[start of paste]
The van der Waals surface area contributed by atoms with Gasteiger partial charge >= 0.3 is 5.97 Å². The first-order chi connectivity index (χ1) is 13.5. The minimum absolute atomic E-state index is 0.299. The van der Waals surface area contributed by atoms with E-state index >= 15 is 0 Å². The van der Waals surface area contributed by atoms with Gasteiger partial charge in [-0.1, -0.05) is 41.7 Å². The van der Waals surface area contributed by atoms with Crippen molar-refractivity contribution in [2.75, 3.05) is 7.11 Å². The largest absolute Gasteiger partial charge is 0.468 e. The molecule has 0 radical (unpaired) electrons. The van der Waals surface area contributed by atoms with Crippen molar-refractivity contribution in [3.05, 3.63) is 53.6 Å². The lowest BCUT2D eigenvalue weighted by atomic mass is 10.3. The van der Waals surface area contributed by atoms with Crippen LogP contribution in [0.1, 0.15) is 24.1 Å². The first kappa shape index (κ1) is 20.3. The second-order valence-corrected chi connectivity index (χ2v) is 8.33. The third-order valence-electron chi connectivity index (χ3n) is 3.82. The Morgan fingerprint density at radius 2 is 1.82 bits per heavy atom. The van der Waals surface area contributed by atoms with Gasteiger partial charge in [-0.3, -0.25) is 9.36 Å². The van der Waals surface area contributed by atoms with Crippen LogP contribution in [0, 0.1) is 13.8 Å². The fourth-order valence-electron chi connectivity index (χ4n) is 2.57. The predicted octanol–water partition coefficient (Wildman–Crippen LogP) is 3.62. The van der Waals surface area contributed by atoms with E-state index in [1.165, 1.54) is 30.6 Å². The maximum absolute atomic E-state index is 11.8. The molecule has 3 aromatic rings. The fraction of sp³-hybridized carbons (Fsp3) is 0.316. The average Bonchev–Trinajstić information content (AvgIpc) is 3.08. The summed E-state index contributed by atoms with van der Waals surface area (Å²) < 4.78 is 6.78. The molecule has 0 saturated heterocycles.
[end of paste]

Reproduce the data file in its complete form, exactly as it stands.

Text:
The van der Waals surface area contributed by atoms with Gasteiger partial charge >= 0.3 is 5.97 Å². The first-order chi connectivity index (χ1) is 13.5. The minimum absolute atomic E-state index is 0.299. The van der Waals surface area contributed by atoms with E-state index >= 15 is 0 Å². The van der Waals surface area contributed by atoms with Gasteiger partial charge in [-0.1, -0.05) is 41.7 Å². The van der Waals surface area contributed by atoms with Crippen molar-refractivity contribution in [2.75, 3.05) is 7.11 Å². The largest absolute Gasteiger partial charge is 0.468 e. The molecule has 0 radical (unpaired) electrons. The van der Waals surface area contributed by atoms with Crippen molar-refractivity contribution in [3.05, 3.63) is 53.6 Å². The lowest BCUT2D eigenvalue weighted by atomic mass is 10.3. The van der Waals surface area contributed by atoms with Crippen LogP contribution in [0.1, 0.15) is 24.1 Å². The first kappa shape index (κ1) is 20.3. The second-order valence-corrected chi connectivity index (χ2v) is 8.33. The third-order valence-electron chi connectivity index (χ3n) is 3.82. The Morgan fingerprint density at radius 2 is 1.82 bits per heavy atom. The van der Waals surface area contributed by atoms with Gasteiger partial charge in [-0.3, -0.25) is 9.36 Å². The van der Waals surface area contributed by atoms with Crippen LogP contribution in [0, 0.1) is 13.8 Å². The fourth-order valence-electron chi connectivity index (χ4n) is 2.57. The predicted octanol–water partition coefficient (Wildman–Crippen LogP) is 3.62. The van der Waals surface area contributed by atoms with E-state index in [1.165, 1.54) is 30.6 Å². The maximum absolute atomic E-state index is 11.8. The molecule has 3 aromatic rings. The fraction of sp³-hybridized carbons (Fsp3) is 0.316. The average Bonchev–Trinajstić information content (AvgIpc) is 3.08. The summed E-state index contributed by atoms with van der Waals surface area (Å²) < 4.78 is 6.78. The molecule has 0 saturated heterocycles.